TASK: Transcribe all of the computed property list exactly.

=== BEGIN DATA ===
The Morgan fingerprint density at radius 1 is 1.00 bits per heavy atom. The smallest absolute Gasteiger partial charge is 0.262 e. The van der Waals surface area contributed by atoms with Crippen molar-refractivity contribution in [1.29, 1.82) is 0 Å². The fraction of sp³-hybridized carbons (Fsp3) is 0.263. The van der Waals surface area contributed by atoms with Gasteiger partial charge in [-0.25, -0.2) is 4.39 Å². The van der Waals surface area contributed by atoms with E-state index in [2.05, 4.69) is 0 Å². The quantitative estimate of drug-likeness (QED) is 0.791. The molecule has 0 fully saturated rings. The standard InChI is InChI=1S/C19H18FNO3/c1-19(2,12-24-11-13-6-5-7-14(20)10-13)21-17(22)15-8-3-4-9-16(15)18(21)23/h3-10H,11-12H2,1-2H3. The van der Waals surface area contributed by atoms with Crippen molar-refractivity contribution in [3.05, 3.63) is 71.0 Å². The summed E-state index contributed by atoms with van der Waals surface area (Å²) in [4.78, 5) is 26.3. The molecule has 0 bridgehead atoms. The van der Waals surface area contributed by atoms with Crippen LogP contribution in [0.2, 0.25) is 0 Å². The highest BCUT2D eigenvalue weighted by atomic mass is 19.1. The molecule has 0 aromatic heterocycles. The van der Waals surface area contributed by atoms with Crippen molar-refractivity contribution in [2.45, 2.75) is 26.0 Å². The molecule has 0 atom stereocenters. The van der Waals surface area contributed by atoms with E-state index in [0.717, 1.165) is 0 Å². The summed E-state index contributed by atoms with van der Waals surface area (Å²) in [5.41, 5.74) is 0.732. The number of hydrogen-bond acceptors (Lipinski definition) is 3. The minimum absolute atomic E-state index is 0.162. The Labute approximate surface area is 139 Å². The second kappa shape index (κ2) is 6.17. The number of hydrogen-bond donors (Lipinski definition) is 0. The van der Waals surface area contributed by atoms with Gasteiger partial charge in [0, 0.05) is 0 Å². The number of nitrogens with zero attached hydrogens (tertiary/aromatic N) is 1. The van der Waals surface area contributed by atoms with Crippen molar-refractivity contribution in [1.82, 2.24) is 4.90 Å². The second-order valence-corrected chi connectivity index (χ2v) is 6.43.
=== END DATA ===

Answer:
The Morgan fingerprint density at radius 1 is 1.00 bits per heavy atom. The smallest absolute Gasteiger partial charge is 0.262 e. The van der Waals surface area contributed by atoms with Crippen molar-refractivity contribution in [1.29, 1.82) is 0 Å². The fraction of sp³-hybridized carbons (Fsp3) is 0.263. The van der Waals surface area contributed by atoms with Gasteiger partial charge in [-0.25, -0.2) is 4.39 Å². The van der Waals surface area contributed by atoms with E-state index in [2.05, 4.69) is 0 Å². The quantitative estimate of drug-likeness (QED) is 0.791. The molecule has 0 fully saturated rings. The standard InChI is InChI=1S/C19H18FNO3/c1-19(2,12-24-11-13-6-5-7-14(20)10-13)21-17(22)15-8-3-4-9-16(15)18(21)23/h3-10H,11-12H2,1-2H3. The van der Waals surface area contributed by atoms with Crippen molar-refractivity contribution in [3.05, 3.63) is 71.0 Å². The summed E-state index contributed by atoms with van der Waals surface area (Å²) in [4.78, 5) is 26.3. The molecule has 0 bridgehead atoms. The van der Waals surface area contributed by atoms with Crippen LogP contribution in [0.2, 0.25) is 0 Å². The highest BCUT2D eigenvalue weighted by atomic mass is 19.1. The molecule has 0 aromatic heterocycles. The van der Waals surface area contributed by atoms with Crippen molar-refractivity contribution in [2.45, 2.75) is 26.0 Å². The molecule has 0 atom stereocenters. The van der Waals surface area contributed by atoms with E-state index in [0.717, 1.165) is 0 Å². The summed E-state index contributed by atoms with van der Waals surface area (Å²) in [5.41, 5.74) is 0.732. The number of hydrogen-bond acceptors (Lipinski definition) is 3. The minimum absolute atomic E-state index is 0.162. The Labute approximate surface area is 139 Å². The second kappa shape index (κ2) is 6.17. The number of hydrogen-bond donors (Lipinski definition) is 0. The van der Waals surface area contributed by atoms with Gasteiger partial charge in [0, 0.05) is 0 Å². The number of nitrogens with zero attached hydrogens (tertiary/aromatic N) is 1. The van der Waals surface area contributed by atoms with Crippen molar-refractivity contribution in [1.82, 2.24) is 4.90 Å². The second-order valence-corrected chi connectivity index (χ2v) is 6.43.